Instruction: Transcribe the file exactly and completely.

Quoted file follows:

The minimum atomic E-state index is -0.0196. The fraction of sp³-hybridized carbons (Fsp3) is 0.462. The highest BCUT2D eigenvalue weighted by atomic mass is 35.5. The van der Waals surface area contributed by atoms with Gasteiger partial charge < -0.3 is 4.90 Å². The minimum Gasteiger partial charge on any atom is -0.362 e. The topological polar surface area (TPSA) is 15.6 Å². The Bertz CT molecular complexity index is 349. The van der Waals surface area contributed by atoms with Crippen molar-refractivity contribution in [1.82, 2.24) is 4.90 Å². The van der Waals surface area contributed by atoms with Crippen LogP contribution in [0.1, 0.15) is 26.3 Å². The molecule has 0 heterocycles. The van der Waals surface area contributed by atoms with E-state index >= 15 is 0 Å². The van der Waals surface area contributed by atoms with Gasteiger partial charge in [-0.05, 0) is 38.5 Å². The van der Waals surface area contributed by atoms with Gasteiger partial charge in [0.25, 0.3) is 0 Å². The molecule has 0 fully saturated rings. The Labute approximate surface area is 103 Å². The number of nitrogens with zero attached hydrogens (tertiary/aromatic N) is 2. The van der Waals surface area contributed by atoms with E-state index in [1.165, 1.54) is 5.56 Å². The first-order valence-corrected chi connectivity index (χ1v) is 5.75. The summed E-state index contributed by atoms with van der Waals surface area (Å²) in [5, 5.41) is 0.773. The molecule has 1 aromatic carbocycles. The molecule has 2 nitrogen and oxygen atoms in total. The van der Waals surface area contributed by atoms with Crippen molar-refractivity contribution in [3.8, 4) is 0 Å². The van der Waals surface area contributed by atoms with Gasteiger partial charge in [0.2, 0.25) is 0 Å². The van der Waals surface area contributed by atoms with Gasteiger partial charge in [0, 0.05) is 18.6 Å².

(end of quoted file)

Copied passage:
The minimum atomic E-state index is -0.0196. The fraction of sp³-hybridized carbons (Fsp3) is 0.462. The highest BCUT2D eigenvalue weighted by atomic mass is 35.5. The van der Waals surface area contributed by atoms with Gasteiger partial charge < -0.3 is 4.90 Å². The minimum Gasteiger partial charge on any atom is -0.362 e. The topological polar surface area (TPSA) is 15.6 Å². The Bertz CT molecular complexity index is 349. The van der Waals surface area contributed by atoms with Crippen molar-refractivity contribution in [1.82, 2.24) is 4.90 Å². The van der Waals surface area contributed by atoms with Crippen LogP contribution in [0.1, 0.15) is 26.3 Å². The molecule has 0 heterocycles. The van der Waals surface area contributed by atoms with E-state index >= 15 is 0 Å². The van der Waals surface area contributed by atoms with Gasteiger partial charge in [-0.05, 0) is 38.5 Å². The van der Waals surface area contributed by atoms with Gasteiger partial charge in [0.25, 0.3) is 0 Å². The molecule has 0 fully saturated rings. The Labute approximate surface area is 103 Å². The number of nitrogens with zero attached hydrogens (tertiary/aromatic N) is 2. The van der Waals surface area contributed by atoms with E-state index in [1.165, 1.54) is 5.56 Å². The first-order valence-corrected chi connectivity index (χ1v) is 5.75. The summed E-state index contributed by atoms with van der Waals surface area (Å²) in [5, 5.41) is 0.773. The molecule has 1 aromatic carbocycles. The molecule has 2 nitrogen and oxygen atoms in total. The van der Waals surface area contributed by atoms with Crippen molar-refractivity contribution in [3.8, 4) is 0 Å². The van der Waals surface area contributed by atoms with Gasteiger partial charge in [0.2, 0.25) is 0 Å². The van der Waals surface area contributed by atoms with Gasteiger partial charge in [0, 0.05) is 18.6 Å².